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It’s big news when a country or major company’s credit rating is downgraded. But much less is said about why and how credit rating agencies operate. What are these agencies? And why do we need them?
What are credit rating agencies?
A credit rating agency is a private company whose purpose is to assess the ability of borrowers, either governments or private enterprises, to repay their debt. To do this, these agencies issue credit ratings based on the borrower’s solvency.
Since 2011, these independent companies have had to obtain certification from the European Securities and Markets Authority (ESMA) in order to operate in Europe. ESMA performs regular inspections to ensure that the rating agencies are following European regulations and the authority can issue sanctions for any infractions.
Who finances credit rating agencies?
Credit rating agencies collect a fee either from the entity seeking to receive a rating (business or government) or from the entity seeking to use and analyze the rating (the financial analysis department of a bank, financial institution, etc.).
How are credit ratings established and used?
To evaluate the solvency of borrowers, rating agencies issue credit ratings corresponding to the credit risk represented by the borrower, or in other words, the risk that the borrower will default on the loan. Credit ratings place this risk on a scale ranging from low risk (investment category) to high risk (speculative category).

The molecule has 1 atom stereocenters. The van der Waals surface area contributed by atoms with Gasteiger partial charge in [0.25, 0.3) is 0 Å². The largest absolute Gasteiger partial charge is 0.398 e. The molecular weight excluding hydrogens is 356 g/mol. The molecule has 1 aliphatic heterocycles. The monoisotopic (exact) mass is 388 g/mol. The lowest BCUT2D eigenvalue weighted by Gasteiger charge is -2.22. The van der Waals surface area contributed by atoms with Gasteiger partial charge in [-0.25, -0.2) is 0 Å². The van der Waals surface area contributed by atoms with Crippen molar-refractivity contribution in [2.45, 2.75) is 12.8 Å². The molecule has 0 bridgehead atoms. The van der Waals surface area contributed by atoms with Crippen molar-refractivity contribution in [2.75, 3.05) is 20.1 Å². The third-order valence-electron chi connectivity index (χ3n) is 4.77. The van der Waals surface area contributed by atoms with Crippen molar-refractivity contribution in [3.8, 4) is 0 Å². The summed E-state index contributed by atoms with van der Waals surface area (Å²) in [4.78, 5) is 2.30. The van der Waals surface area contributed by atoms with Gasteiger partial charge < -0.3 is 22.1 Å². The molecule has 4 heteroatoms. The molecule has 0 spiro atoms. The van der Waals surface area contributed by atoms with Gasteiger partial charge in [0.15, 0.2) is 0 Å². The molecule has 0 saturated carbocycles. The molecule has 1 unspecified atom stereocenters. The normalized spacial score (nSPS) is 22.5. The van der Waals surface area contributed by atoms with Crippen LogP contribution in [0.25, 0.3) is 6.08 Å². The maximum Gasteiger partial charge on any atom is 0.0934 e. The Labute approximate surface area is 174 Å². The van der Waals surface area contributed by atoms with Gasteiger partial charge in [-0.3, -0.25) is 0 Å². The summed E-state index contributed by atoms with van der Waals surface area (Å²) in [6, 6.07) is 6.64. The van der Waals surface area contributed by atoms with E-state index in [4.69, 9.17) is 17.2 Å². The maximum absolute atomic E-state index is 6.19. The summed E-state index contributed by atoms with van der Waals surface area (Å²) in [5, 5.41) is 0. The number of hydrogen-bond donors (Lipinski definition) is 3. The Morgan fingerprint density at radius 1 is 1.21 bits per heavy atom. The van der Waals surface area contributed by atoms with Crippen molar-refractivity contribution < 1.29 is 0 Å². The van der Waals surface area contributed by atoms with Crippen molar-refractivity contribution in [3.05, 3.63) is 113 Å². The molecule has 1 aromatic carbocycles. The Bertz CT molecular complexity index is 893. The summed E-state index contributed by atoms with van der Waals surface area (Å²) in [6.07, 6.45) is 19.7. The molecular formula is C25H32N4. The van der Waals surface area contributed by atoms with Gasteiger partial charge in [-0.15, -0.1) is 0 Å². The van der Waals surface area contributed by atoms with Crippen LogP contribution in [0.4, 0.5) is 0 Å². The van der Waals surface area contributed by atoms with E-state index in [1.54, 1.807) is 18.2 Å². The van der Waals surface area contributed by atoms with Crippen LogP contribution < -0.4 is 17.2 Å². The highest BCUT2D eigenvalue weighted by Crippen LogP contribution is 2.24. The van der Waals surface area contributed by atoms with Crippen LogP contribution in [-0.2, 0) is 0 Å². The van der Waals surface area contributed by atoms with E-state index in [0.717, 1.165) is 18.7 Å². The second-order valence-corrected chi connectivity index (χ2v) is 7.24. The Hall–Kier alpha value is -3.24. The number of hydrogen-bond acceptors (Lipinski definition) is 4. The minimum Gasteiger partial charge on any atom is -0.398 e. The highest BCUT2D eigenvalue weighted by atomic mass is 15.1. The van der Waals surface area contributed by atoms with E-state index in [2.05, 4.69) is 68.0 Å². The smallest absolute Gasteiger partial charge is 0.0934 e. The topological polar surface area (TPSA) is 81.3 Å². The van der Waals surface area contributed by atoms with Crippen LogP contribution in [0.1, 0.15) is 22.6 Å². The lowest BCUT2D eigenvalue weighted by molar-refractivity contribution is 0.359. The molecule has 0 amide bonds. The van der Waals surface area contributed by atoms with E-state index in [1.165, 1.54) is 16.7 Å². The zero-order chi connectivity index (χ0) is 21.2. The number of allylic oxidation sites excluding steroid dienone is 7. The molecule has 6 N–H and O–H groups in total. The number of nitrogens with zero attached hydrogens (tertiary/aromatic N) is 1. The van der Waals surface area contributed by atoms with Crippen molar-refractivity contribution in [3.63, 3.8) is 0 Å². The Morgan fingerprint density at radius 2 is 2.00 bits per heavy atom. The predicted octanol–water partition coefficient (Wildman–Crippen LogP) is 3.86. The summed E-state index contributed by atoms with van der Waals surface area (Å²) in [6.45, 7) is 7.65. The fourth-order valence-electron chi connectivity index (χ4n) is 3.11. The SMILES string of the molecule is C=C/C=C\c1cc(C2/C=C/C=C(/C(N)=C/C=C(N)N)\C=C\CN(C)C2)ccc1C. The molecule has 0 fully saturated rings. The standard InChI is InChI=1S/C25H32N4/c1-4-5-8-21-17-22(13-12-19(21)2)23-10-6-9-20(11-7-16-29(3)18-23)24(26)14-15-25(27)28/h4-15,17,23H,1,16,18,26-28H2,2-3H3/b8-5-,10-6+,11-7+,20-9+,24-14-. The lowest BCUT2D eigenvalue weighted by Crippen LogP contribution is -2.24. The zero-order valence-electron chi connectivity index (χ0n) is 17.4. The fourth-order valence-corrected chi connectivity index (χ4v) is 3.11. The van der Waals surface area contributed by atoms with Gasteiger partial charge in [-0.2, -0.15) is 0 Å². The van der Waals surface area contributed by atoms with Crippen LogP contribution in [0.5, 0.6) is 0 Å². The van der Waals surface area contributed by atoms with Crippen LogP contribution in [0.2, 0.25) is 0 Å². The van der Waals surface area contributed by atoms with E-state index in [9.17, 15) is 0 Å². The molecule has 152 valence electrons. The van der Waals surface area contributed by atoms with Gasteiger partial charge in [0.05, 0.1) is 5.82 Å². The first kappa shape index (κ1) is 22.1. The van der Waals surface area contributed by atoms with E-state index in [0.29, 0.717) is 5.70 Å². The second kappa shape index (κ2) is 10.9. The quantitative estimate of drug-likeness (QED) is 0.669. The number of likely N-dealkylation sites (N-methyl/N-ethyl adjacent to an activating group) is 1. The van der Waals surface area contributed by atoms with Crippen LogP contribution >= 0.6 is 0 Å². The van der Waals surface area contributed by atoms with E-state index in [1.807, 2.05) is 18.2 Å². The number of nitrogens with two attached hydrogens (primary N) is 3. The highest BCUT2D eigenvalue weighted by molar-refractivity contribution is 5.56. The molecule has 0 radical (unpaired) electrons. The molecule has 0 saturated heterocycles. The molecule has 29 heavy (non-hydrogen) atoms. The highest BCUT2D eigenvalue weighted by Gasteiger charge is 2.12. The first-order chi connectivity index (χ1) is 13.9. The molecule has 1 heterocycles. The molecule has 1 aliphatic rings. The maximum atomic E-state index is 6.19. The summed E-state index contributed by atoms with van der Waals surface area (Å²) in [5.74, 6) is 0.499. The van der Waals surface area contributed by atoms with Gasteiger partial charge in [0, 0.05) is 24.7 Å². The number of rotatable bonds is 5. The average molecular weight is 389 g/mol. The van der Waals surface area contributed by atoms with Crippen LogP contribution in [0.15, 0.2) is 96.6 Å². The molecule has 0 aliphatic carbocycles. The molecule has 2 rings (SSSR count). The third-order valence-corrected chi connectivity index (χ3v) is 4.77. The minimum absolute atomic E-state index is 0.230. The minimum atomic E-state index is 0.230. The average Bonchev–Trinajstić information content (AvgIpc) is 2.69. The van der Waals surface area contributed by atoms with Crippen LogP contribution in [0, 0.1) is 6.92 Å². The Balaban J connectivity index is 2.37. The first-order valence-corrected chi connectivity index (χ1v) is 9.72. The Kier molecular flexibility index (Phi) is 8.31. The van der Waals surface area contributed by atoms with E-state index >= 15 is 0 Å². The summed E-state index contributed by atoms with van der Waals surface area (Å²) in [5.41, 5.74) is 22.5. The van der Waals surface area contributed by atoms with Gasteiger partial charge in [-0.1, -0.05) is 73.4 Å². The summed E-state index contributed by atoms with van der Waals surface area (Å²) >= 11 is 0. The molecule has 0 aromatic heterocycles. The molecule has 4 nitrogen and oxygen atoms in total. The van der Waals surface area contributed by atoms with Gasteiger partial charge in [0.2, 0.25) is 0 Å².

Though there is no standard scale, credit ratings are typically expressed by letters corresponding to the potential risk, with the highest rating represented by AAA and the lowest rating by C or D, according to the agency. In addition to the letter grade, a credit rating might also consist of a “forecast” that describes how a particular rating may change in the future. For example, a credit rating with a negative outlook may indicate a future downgrade.
Each rating agency uses its own method to calculate its ratings. These methods take into account quantitative (financial data), qualitative (business strategy for a company or political stability for a country) and contextual criteria (changes in industry for a company or public finances for a country).
The final rating represents the credit agency’s evaluation of a borrower’s credit risk at a given time. It does not constitute investment advice.
What role do credit ratings play?
Along with other criteria, investors take credit ratings into account to help manage their portfolios. A rating downgrade indicates a greater risk for the lender. Depending on the sensitivity of the market, investors may require a higher return to protect against this risk, which in turn raises financing costs for the borrower.
Many investors give credit ratings a lot of consideration in their investment decisions. This has enabled credit rating agencies to play a central role in financial markets – a role that some economists see as excessive.
Banks are also evaluated by credit rating agencies. BNP Paribas regularly receives high credit ratings. In May 2015, Moody’s confirmed BNP Paribas’ rating of A1, while Fitch Rating confirmed BNP Paribas’ rating of A+, as did Standard & Poor’s in July 2015.
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